Jim C. Spain
Professor Emeritus, Georgia Institute of Technology
Research Professor, University of West Florida
Jim Spain joined the School of Civil and Environmental Engineering at the Georgia Institute of Technology at the beginning of 2005. Dr. Spain received his PhD in microbiology from The University of Texas at Austin and a BS in Biology from the University of Texas at Arlington. He studied the biodegradation of pesticides in the marine environment for five years as a post-doctoral fellow and research scientist at the U.S. Environmental Protection Agency Marine Environmental Research Laboratory.
Prior to joining Georgia Tech Dr. Spain directed the Environmental Biotechnology research program at the Air Force Research Laboratory in Panama City, Florida where he studied the biodegradation of synthetic organic compounds in the environment. His research interests in environmental biotechnology include: discovery and construction of bacteria for degradation of substituted aromatic compounds; physiological and ecological factors controlling microbial processes; and discovery of biocatalysts for green chemistry synthesis of novel materials. He works at the interface between basic microbiology research and practical applications to solve environmental problems.
Dr. Spain is a former editor for Applied and Environmental Microbiology and has published over 130 peer reviewed papers, several books, and numerous book chapters on the biodegradation and biosynthesis of organic compounds. He has served on review committees for the EPA, DoE, NIEHS, and DoD and on the editorial boards of a variety of journals.
PLATFORM PRESENTER - Biological Treatment: Strength in Small Packages
Biodegradation of Dichloronitrobenzenes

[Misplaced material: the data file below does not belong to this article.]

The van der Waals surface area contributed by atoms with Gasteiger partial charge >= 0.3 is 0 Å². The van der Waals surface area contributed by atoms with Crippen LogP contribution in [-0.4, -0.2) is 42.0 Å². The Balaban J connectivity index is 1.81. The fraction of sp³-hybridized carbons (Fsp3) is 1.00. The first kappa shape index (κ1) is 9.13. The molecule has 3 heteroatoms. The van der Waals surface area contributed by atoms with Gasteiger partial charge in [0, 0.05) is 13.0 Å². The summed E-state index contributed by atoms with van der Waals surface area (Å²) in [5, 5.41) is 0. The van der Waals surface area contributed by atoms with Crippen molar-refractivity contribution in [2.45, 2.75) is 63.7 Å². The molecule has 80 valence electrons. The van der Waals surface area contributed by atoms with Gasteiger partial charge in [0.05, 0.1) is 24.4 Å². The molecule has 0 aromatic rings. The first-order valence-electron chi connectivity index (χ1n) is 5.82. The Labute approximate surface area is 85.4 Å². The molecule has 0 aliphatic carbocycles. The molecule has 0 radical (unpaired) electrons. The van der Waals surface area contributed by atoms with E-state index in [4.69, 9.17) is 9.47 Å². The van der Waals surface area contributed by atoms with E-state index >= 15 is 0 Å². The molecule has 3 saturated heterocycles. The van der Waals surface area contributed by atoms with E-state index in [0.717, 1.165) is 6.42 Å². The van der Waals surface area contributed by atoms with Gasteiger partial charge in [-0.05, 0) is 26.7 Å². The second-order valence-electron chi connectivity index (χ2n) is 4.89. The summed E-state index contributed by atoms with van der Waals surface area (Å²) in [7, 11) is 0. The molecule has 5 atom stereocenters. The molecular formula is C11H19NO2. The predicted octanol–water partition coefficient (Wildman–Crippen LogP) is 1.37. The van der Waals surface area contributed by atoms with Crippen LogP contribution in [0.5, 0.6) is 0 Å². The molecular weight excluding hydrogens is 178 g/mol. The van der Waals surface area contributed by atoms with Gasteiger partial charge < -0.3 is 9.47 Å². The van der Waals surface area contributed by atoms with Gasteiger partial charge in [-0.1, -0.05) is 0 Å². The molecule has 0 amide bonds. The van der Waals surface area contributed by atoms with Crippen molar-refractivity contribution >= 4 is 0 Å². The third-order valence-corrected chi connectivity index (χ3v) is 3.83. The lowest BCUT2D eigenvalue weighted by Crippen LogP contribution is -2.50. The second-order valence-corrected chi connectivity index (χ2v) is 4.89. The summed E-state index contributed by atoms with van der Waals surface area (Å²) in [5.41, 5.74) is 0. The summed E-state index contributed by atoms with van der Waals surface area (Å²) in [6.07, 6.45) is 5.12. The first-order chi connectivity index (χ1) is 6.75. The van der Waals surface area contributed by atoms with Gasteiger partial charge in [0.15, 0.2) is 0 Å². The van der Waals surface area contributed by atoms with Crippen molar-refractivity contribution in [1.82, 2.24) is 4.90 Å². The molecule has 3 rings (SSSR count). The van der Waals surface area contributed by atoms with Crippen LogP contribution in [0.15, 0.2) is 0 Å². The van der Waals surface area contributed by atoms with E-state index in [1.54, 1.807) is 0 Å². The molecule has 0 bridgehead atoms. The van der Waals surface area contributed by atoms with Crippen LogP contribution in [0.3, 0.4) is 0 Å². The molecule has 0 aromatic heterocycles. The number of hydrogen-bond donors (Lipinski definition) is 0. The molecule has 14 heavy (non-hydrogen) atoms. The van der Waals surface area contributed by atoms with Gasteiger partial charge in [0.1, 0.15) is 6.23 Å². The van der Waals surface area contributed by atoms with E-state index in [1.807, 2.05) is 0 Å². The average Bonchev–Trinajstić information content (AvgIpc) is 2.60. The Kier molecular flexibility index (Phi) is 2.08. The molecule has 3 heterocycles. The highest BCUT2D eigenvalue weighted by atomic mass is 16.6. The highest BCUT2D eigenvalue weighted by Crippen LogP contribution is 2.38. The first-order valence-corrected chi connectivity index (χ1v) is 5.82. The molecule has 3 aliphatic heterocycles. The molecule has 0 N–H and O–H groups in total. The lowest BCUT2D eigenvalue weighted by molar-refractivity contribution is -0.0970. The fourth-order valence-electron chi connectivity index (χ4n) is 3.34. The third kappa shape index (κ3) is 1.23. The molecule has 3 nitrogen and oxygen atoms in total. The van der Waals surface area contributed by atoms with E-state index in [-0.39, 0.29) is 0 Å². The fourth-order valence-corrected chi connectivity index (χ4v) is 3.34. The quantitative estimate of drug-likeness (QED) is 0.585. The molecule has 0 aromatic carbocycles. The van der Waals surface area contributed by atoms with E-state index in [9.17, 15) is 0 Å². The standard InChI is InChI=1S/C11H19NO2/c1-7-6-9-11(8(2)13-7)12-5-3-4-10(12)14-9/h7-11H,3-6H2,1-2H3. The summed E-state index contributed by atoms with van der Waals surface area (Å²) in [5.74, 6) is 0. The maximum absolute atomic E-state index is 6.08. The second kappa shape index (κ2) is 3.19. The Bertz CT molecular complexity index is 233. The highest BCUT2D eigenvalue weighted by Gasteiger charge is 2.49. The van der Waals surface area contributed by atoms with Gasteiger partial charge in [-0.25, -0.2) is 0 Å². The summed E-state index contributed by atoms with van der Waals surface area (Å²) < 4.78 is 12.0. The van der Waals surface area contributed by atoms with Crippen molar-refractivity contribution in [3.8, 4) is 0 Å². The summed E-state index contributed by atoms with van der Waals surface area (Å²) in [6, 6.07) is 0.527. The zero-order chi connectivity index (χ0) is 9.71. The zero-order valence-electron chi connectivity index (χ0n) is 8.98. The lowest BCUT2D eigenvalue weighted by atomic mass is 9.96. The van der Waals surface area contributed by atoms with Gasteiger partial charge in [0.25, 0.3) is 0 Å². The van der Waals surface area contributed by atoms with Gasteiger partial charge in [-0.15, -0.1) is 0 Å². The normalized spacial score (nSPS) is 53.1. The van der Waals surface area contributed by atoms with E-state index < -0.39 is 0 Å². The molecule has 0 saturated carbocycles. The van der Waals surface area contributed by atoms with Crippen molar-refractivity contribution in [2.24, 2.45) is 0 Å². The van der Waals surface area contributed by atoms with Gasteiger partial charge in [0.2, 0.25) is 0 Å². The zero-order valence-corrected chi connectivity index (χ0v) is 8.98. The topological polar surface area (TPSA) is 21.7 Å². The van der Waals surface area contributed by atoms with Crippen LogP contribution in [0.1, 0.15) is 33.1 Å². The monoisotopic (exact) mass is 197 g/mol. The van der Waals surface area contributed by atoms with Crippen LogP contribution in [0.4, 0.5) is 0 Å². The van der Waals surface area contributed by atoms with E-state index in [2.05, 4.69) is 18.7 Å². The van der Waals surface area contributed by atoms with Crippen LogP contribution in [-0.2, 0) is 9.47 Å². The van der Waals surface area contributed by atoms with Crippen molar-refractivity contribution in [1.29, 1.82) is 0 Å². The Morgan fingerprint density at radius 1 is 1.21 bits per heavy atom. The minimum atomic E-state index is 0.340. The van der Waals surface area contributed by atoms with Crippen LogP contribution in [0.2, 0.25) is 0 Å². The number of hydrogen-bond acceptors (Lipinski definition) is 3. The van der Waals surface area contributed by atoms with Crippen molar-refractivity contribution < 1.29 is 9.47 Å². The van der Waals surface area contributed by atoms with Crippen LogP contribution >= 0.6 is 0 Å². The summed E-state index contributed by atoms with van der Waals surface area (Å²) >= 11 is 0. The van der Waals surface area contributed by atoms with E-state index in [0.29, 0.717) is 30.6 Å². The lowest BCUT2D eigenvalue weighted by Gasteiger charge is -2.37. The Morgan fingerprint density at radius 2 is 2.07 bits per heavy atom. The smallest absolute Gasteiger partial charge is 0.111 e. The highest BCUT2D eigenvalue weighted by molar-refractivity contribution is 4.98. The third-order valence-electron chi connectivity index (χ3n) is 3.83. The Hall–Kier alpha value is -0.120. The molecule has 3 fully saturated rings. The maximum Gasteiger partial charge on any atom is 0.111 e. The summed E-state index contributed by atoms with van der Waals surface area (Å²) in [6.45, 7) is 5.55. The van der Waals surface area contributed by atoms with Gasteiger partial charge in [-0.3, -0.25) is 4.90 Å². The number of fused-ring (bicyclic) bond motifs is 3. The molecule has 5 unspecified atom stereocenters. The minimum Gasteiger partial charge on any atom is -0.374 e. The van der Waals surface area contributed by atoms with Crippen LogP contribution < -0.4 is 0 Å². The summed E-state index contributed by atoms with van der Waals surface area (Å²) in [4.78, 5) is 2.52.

Dichloroanilines- key feedstocks for synthesis of diuron and other herbicides- are produced by reduction of dichloronitrobenzenes (DCNB). Despite the fact that it is a major contaminant at chemical manufacturing sites there are no reports of DCNB biodegradation. Therefore, such sites are not candidates for bioremediation. We used selective enrichment with samples from a contaminated site in Brazil to isolate bacteria able to mineralize either 2,3-dichloronitrobenzene or 3,4-dichloronitrobenzene. Both isolates released nitrite during growth on the respective DCNB isomers under aerobic conditions. The genome sequence of Acidovorax sp. 3050 revealed the presence of nitroarene dioxygenase genes, which would be consistent with initial attack by a dioxygenase analogous to the initial steps in degradation of nitrobenzene and dinitrotoluenes. Enrichments from the contaminated site were used as inoculum in a fluidized bed bioreactor (FBR) to determine whether mixtures of the contaminants of concern including 3,4-DCNB, 2,3-DCNB, 1,2-dichlorobenzene, and chlorobenzene could be biodegraded simultaneously. Biodegradation of the mixtures was complete even when the reactor was operated at high flow rates. The results indicate clearly that DCNB isomers are candidates for natural attenuation/bioremediation. Current efforts are directed toward evaluation of the distribution of the bacteria at the contaminated site to enable design of the remediation strategy.